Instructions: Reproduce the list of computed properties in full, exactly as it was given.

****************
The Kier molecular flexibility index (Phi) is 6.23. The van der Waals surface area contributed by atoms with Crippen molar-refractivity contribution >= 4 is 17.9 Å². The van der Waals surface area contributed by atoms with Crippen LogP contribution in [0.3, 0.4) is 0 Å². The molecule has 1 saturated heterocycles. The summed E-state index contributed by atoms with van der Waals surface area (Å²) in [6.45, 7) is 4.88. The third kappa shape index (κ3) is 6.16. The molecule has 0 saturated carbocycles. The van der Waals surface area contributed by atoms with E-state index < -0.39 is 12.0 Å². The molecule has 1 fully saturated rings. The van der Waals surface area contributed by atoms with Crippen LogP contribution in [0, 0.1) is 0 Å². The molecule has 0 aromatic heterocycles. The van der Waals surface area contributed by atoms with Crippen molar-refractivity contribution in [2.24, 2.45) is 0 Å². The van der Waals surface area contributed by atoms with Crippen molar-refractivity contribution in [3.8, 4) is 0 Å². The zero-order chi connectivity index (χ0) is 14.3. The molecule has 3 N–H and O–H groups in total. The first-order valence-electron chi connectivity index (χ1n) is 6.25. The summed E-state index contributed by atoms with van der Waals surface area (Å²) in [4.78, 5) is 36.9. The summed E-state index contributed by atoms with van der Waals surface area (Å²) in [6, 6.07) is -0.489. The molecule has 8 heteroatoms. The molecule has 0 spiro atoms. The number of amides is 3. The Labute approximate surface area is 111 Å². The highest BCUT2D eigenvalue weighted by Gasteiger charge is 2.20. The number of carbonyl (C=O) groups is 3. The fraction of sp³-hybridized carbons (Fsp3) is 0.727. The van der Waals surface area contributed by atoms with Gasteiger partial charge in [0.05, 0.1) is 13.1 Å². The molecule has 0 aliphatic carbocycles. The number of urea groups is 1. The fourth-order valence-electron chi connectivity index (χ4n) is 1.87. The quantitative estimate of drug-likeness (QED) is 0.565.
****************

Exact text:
The Kier molecular flexibility index (Phi) is 6.23. The van der Waals surface area contributed by atoms with Crippen molar-refractivity contribution >= 4 is 17.9 Å². The van der Waals surface area contributed by atoms with Crippen LogP contribution in [0.3, 0.4) is 0 Å². The molecule has 1 saturated heterocycles. The summed E-state index contributed by atoms with van der Waals surface area (Å²) in [6.45, 7) is 4.88. The third kappa shape index (κ3) is 6.16. The molecule has 0 saturated carbocycles. The van der Waals surface area contributed by atoms with E-state index < -0.39 is 12.0 Å². The molecule has 1 fully saturated rings. The van der Waals surface area contributed by atoms with Crippen LogP contribution in [0, 0.1) is 0 Å². The molecule has 0 aromatic heterocycles. The van der Waals surface area contributed by atoms with Crippen molar-refractivity contribution in [2.24, 2.45) is 0 Å². The van der Waals surface area contributed by atoms with Crippen molar-refractivity contribution in [3.8, 4) is 0 Å². The zero-order chi connectivity index (χ0) is 14.3. The molecule has 3 N–H and O–H groups in total. The first-order valence-electron chi connectivity index (χ1n) is 6.25. The summed E-state index contributed by atoms with van der Waals surface area (Å²) in [4.78, 5) is 36.9. The summed E-state index contributed by atoms with van der Waals surface area (Å²) in [6, 6.07) is -0.489. The molecule has 8 heteroatoms. The molecule has 0 spiro atoms. The number of amides is 3. The Labute approximate surface area is 111 Å². The highest BCUT2D eigenvalue weighted by Gasteiger charge is 2.20. The number of carbonyl (C=O) groups is 3. The fraction of sp³-hybridized carbons (Fsp3) is 0.727. The van der Waals surface area contributed by atoms with Gasteiger partial charge in [0.05, 0.1) is 13.1 Å². The molecule has 0 aliphatic carbocycles. The number of urea groups is 1. The fourth-order valence-electron chi connectivity index (χ4n) is 1.87. The quantitative estimate of drug-likeness (QED) is 0.565.